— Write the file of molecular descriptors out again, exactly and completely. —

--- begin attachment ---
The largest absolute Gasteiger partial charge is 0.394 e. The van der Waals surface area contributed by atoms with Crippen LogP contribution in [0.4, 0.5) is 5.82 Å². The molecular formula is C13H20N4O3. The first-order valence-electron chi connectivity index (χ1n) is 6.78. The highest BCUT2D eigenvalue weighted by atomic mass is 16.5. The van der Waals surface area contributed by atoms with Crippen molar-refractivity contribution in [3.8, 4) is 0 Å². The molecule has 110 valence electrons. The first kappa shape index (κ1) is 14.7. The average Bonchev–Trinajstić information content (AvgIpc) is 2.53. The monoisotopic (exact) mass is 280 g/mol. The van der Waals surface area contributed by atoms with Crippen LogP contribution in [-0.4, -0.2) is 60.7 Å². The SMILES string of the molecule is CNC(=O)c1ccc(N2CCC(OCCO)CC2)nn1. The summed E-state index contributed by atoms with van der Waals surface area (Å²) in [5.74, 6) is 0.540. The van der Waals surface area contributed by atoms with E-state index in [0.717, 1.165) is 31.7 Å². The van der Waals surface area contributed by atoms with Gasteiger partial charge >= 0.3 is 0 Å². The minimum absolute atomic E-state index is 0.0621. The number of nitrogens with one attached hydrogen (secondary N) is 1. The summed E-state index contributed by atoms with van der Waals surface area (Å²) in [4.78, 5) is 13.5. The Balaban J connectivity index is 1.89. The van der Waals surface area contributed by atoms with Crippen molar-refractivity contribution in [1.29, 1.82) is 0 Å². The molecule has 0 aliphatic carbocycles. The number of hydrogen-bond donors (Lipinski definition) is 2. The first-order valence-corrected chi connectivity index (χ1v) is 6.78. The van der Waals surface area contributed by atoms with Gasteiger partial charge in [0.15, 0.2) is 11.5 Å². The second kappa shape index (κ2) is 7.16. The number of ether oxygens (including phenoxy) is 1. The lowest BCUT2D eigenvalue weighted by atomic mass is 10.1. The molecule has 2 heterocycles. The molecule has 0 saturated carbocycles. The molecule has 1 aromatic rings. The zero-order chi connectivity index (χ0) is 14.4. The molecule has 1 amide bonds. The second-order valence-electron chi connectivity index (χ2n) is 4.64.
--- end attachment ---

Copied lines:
The largest absolute Gasteiger partial charge is 0.394 e. The van der Waals surface area contributed by atoms with Crippen LogP contribution in [0.4, 0.5) is 5.82 Å². The molecular formula is C13H20N4O3. The first-order valence-electron chi connectivity index (χ1n) is 6.78. The highest BCUT2D eigenvalue weighted by atomic mass is 16.5. The van der Waals surface area contributed by atoms with Crippen molar-refractivity contribution in [3.8, 4) is 0 Å². The molecule has 110 valence electrons. The first kappa shape index (κ1) is 14.7. The average Bonchev–Trinajstić information content (AvgIpc) is 2.53. The monoisotopic (exact) mass is 280 g/mol. The van der Waals surface area contributed by atoms with Crippen LogP contribution in [-0.4, -0.2) is 60.7 Å². The SMILES string of the molecule is CNC(=O)c1ccc(N2CCC(OCCO)CC2)nn1. The summed E-state index contributed by atoms with van der Waals surface area (Å²) in [5.74, 6) is 0.540. The van der Waals surface area contributed by atoms with E-state index in [0.717, 1.165) is 31.7 Å². The van der Waals surface area contributed by atoms with Gasteiger partial charge >= 0.3 is 0 Å². The minimum absolute atomic E-state index is 0.0621. The number of nitrogens with one attached hydrogen (secondary N) is 1. The summed E-state index contributed by atoms with van der Waals surface area (Å²) in [4.78, 5) is 13.5. The Balaban J connectivity index is 1.89. The van der Waals surface area contributed by atoms with Crippen molar-refractivity contribution in [1.29, 1.82) is 0 Å². The molecule has 0 aliphatic carbocycles. The number of hydrogen-bond donors (Lipinski definition) is 2. The first-order valence-corrected chi connectivity index (χ1v) is 6.78. The van der Waals surface area contributed by atoms with Gasteiger partial charge in [0.15, 0.2) is 11.5 Å². The second kappa shape index (κ2) is 7.16. The number of ether oxygens (including phenoxy) is 1. The lowest BCUT2D eigenvalue weighted by atomic mass is 10.1. The molecule has 2 heterocycles. The molecule has 0 saturated carbocycles. The molecule has 1 aromatic rings. The zero-order chi connectivity index (χ0) is 14.4. The molecule has 1 amide bonds. The second-order valence-electron chi connectivity index (χ2n) is 4.64.